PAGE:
For lunch, it's worth checking out the delightful La Mer restaurant which looks over the Casa coastline. Get a window seat and you'll be watching the kids play in the water, while their families relax on the rocks. Sea food (French-style) dominates the menu here - and I recommend the fish dishes. Caught locally, they are fresh and tasty, although not traditionally Moroccan.



Once the tourist must-dos are done, it's time to enjoy some pampering. There are plenty of local Hammams to enjoy, including a very special one found within the Hassan II Mosque. But for a touch of class and individual service, I recommend the spa at Le Doge Hotel and Spa. This beautifully converted town house opens up into a welcoming B&B and spa facility, with a steam room and sauna, treatment rooms and fitness centre. In fact, it offers the perfect mix of Moroccan decor and style with oriental services.

Visiting Humphrey


Fancy a light dinner? Well do book ahead at the Rick's Café then - a busy restaurant, built to mirror the infamous café in the classic 1940s movie Casablanca starring Humphrey Bogart. Film posters and old war photographs line the walls and if you take a walk upstairs, you'll find a room of sofas with a wall-mounted screen playing the film - the perfect spot for an after-dinner mint tea.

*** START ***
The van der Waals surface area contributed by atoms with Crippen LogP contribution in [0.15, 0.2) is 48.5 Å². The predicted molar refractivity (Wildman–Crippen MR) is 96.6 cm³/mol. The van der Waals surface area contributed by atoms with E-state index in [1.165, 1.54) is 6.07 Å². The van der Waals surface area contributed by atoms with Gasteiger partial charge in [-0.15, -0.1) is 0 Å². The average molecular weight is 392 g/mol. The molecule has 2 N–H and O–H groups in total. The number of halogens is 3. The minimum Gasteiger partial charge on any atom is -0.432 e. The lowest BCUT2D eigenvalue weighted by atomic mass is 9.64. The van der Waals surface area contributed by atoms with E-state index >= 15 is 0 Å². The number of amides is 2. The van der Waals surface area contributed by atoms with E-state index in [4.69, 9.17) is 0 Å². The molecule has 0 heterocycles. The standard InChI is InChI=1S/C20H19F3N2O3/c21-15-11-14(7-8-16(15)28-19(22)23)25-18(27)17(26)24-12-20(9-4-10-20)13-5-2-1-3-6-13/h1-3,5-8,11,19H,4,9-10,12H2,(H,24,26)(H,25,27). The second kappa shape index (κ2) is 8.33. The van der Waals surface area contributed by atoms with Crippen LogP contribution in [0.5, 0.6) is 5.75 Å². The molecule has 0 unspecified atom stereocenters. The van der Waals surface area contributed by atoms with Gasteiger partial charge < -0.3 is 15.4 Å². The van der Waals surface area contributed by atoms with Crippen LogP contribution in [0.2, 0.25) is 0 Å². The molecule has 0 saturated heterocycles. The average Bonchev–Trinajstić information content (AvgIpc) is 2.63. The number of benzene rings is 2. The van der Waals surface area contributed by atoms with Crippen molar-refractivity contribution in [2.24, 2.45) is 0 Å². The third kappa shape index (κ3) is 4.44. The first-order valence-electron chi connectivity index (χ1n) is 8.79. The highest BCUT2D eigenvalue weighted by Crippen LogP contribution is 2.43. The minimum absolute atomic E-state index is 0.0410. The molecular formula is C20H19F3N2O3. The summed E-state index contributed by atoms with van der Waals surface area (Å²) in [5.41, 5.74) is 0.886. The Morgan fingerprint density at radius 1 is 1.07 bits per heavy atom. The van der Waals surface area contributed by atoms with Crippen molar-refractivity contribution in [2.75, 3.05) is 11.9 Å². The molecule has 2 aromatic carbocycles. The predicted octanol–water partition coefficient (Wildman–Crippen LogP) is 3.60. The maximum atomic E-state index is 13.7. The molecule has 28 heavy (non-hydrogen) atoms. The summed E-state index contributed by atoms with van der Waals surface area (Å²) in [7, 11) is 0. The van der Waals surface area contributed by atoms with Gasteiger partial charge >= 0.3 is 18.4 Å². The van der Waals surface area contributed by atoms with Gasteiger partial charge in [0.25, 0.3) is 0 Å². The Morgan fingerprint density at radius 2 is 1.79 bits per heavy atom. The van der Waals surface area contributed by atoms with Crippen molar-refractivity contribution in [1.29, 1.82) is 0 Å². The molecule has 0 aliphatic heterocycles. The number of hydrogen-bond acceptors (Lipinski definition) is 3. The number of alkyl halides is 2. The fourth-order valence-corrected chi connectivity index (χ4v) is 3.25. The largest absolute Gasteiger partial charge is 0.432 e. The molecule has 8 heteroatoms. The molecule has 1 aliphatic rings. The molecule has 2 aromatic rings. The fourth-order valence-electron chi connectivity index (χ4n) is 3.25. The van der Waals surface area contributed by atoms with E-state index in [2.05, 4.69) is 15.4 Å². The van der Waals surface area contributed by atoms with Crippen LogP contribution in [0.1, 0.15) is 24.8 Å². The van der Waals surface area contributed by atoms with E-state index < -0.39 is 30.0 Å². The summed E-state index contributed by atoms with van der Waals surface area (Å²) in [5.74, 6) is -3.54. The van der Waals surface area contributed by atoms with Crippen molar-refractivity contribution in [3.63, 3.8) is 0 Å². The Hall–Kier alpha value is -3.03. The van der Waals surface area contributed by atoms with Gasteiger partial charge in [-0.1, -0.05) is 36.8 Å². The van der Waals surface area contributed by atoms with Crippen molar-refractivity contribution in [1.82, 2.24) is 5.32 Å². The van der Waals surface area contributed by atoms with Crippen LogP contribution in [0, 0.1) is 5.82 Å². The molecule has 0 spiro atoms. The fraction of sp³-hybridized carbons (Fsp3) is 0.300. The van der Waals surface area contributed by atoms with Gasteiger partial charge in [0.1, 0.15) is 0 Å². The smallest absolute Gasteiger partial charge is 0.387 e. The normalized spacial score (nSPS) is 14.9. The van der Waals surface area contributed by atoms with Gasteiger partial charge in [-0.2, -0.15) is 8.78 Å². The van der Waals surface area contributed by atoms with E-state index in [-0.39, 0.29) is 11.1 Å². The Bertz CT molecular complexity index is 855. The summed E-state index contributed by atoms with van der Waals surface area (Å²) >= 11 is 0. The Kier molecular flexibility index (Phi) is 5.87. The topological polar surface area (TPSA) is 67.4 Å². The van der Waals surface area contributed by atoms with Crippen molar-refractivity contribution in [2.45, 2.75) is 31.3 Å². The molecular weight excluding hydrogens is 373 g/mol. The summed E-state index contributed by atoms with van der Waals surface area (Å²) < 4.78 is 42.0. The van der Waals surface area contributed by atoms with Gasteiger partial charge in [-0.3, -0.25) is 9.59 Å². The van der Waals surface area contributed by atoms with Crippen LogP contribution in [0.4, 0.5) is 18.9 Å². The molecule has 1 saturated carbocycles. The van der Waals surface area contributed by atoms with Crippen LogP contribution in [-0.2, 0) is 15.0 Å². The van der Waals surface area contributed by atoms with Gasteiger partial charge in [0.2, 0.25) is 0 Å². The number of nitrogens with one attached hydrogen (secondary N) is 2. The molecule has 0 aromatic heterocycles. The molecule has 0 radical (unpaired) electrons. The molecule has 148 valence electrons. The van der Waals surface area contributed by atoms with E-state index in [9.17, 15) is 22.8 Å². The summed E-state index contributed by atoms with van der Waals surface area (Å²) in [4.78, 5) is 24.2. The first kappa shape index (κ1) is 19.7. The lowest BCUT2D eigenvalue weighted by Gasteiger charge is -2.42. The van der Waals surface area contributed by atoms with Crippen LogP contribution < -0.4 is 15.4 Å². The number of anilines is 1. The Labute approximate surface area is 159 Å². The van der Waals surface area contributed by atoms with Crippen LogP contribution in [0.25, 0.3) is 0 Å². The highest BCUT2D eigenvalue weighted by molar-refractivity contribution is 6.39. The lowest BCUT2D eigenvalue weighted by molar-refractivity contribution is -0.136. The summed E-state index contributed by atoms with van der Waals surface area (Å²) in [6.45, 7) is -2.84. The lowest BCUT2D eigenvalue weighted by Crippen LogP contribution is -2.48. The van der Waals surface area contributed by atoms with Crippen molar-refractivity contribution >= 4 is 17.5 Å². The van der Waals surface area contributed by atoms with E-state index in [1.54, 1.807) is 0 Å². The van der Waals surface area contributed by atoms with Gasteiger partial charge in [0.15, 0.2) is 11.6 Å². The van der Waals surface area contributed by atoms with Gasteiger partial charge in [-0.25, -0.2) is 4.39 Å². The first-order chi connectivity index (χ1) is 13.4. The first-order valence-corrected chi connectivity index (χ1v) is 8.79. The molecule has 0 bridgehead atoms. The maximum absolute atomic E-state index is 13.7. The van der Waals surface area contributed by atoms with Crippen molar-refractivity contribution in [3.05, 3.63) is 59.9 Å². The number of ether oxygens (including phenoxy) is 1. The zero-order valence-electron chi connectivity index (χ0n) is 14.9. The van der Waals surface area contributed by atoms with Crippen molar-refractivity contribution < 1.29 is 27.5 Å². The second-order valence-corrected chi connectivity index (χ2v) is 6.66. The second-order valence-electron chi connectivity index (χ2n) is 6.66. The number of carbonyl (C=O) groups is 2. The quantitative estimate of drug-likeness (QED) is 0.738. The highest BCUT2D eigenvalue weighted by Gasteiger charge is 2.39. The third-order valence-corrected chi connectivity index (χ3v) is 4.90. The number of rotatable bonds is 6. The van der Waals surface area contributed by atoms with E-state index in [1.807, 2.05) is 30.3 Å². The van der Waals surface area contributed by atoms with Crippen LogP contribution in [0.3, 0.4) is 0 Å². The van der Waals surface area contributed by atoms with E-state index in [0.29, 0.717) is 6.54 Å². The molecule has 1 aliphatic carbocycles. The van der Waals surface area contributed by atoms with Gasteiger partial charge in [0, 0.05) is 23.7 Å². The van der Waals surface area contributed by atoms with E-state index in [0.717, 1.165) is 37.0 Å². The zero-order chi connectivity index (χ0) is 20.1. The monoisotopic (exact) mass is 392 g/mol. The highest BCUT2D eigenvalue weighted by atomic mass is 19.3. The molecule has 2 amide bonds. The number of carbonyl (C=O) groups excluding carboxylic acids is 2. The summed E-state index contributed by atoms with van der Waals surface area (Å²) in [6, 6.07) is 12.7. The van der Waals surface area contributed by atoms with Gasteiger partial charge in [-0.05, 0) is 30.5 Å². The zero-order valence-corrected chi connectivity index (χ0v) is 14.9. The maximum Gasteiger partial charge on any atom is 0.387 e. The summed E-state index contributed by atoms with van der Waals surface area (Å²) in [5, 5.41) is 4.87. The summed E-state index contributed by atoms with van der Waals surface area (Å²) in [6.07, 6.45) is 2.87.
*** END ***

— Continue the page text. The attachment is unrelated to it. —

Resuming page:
Where to stay

And once you're well-fed, fully relaxed and ready for a very comfortable night's sleep, head back to Le Doge Hotel and Spa which will provide you with a perfect base, just a few minutes away from the centre of town. There are 16 individual rooms and suites, each named after a famous artist, star or author - and the breakfasts are pastry-tastic.

The verdict


To think Casablanca is just three hours away from London is mind-boggling. It's probably one of the biggest culture-hops you could make in that time - and what a wonderful culture-hop it is! Three hours and you're surrounded my stunning Art Deco architecture and winding maze-like market souks; the scent of traditional mint tea fills your nostrils and the bright blue sky against the bold ochra-coloured medina wall is a sight in itself.

The fact that Casa is still relatively new to the tourist scene makes it even more lovable and locals are friendly enough here to encourage you to take part, talk to them and experience their way of life - but not so much that you feel intimated.

This really is a place full of tradition, elegance and beauty - a rare but impressive combination. Casablanca is a place you can easily fall in love with.

The deal

Flights from London Heathrow to Casablanca take three hours. Prices currently start from £217 on Royal Air Maroc.

Room prices at Le Doge, Casablanca start at 320 Euros per night.

Book your meal at Rick's Café in advance here.

For more information on Casablanca and Morocco, head to Visit Morocco.